I stumbled across this issue while working on problem 4 of " Advanced Python Code Challenges: Lists". It involves creating a function that takes a list of numbers and an index as arguments, then doubles the value of $number at position $index inside the list. I expected an error if I called my function with the maximum index because I add 1 to the index later in the function. Instead of throwing an IndexError, it completed gracefully.
I noticed that the addition happens in a slice, so I experimented a bit and discovered that it doesn’t matter how large the numbers in my slices are, they don’t produce an error, while the same index on its own does. i.e. For a given list “lst = [0, 1, 2]”, “new_lst = lst” produces an IndexError while “new_lst = lst[10:]” does not.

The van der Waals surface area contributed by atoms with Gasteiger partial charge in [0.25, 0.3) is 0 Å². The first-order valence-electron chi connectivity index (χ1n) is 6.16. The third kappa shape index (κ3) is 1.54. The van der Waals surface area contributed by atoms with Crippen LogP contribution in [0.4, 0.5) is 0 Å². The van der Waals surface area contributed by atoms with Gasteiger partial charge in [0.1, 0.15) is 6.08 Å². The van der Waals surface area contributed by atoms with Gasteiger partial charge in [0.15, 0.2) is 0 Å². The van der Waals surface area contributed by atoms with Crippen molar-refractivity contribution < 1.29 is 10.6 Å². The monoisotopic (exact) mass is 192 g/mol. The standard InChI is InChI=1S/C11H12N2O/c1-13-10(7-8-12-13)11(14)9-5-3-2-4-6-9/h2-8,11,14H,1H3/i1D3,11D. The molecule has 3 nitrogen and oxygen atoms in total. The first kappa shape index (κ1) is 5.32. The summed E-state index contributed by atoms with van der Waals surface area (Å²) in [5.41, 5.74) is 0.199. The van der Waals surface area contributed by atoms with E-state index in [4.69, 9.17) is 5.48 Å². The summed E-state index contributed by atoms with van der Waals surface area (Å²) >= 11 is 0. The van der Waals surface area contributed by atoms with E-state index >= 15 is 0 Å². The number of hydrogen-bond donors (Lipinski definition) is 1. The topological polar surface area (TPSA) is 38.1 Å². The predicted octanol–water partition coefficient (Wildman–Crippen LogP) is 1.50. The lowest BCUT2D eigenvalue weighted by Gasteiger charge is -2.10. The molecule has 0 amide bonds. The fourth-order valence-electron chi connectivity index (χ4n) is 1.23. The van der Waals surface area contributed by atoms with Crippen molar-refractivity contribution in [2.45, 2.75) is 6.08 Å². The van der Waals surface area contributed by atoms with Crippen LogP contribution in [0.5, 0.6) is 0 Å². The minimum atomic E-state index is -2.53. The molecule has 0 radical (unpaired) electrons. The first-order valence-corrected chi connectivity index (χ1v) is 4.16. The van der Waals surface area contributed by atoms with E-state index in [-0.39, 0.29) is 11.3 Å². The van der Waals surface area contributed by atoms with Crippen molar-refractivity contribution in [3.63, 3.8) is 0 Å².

Here is my code from the challenge with variables replaced with actual test values
# Function double_index takes a list and doubles the value at the specified index def double_index(lst, index): # Test values double_index([0, 1, 2], 2) if index >= len(lst): # if 2 >= 3 (FALSE) return "ERROR" # Doesn't run else: new_list = lst[:index] # $new_list = [0, 1] new_list.append(lst[index] * 2) # Append doubled value from index 2 new_list = new_list + lst[index + 1:] # Expected an error because index + 1 is 3, but max index is 2 return new_list # Returns $new_list without error